Powell: Iran Far From Nuclear Weapon

Iran is far from acquiring a nuclear weapon, and despite U.S. fears about its atomic intentions, an American military strike against the Islamic Republic is unlikely, former Secretary of State Colin Powell said Sunday.

Tehran rejects claims by the United States and some European Union countries that its nuclear program is aimed at secretly producing weapons, insisting it is for peaceful purposes only.

“I think Iran is a long way from having anything that could be anything like a nuclear weapon,” said Powell, who was invited by the National Bank of Kuwait to speak on economic opportunity and crisis in the Middle East.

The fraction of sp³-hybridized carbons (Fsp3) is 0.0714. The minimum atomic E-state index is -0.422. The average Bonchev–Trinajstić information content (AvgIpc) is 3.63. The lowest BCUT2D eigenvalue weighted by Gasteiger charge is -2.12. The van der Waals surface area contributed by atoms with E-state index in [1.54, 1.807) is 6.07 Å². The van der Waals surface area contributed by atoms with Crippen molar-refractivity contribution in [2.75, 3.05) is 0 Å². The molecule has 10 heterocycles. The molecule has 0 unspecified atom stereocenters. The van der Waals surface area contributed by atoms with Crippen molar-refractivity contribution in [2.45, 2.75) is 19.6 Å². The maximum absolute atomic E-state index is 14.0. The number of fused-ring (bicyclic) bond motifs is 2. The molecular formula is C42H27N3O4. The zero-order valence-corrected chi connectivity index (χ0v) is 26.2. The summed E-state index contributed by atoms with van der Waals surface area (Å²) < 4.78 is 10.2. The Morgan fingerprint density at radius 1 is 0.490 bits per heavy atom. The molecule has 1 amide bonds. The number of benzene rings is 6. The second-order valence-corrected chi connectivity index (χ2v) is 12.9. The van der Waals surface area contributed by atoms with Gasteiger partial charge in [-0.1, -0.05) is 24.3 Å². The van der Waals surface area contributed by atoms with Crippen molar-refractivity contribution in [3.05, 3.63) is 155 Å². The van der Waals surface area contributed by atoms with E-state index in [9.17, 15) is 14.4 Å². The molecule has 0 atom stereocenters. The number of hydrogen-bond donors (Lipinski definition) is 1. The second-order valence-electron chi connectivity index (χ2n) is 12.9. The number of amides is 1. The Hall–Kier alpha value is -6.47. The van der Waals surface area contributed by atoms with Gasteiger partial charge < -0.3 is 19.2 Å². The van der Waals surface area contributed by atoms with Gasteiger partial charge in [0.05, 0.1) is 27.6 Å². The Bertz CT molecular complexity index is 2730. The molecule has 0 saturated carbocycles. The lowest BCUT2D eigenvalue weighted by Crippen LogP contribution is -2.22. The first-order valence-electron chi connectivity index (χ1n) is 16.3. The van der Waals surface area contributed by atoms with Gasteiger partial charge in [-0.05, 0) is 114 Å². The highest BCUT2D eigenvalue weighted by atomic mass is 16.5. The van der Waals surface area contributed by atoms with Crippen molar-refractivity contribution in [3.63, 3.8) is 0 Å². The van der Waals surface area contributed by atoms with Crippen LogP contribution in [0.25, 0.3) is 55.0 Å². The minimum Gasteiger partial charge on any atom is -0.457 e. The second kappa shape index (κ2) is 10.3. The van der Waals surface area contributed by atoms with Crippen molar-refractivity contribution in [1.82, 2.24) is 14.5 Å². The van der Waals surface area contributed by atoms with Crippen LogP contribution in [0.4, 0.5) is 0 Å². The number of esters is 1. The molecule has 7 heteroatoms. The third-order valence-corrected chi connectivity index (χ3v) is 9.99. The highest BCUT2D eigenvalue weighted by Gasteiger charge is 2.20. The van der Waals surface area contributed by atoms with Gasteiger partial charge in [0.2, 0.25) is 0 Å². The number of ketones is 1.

A recent report by the U.N.’s nuclear watchdog found Iran has been generally truthful in the information it has provided the agency about aspects of its past nuclear activities.

But the International Atomic Energy Agency said it could not rule out that Iran had a secret weapons program because of restrictions Tehran placed on its inspectors two years ago.

Asked if he sees a U.S. war on Iran coming, the retired U.S. general said although no American official will say the option was “off the table,” he did not see prospects of a military conflict.

There is no base of support among Americans for such an action, Powell said, adding that the U.S. military already has enough on its hands in Iraq and Afghanistan.

Powell was the secretary of state under President Bush from 2001 to 2005. In September 2004, Powell said Iran’s nuclear program was a growing threat and he called for international sanctions.
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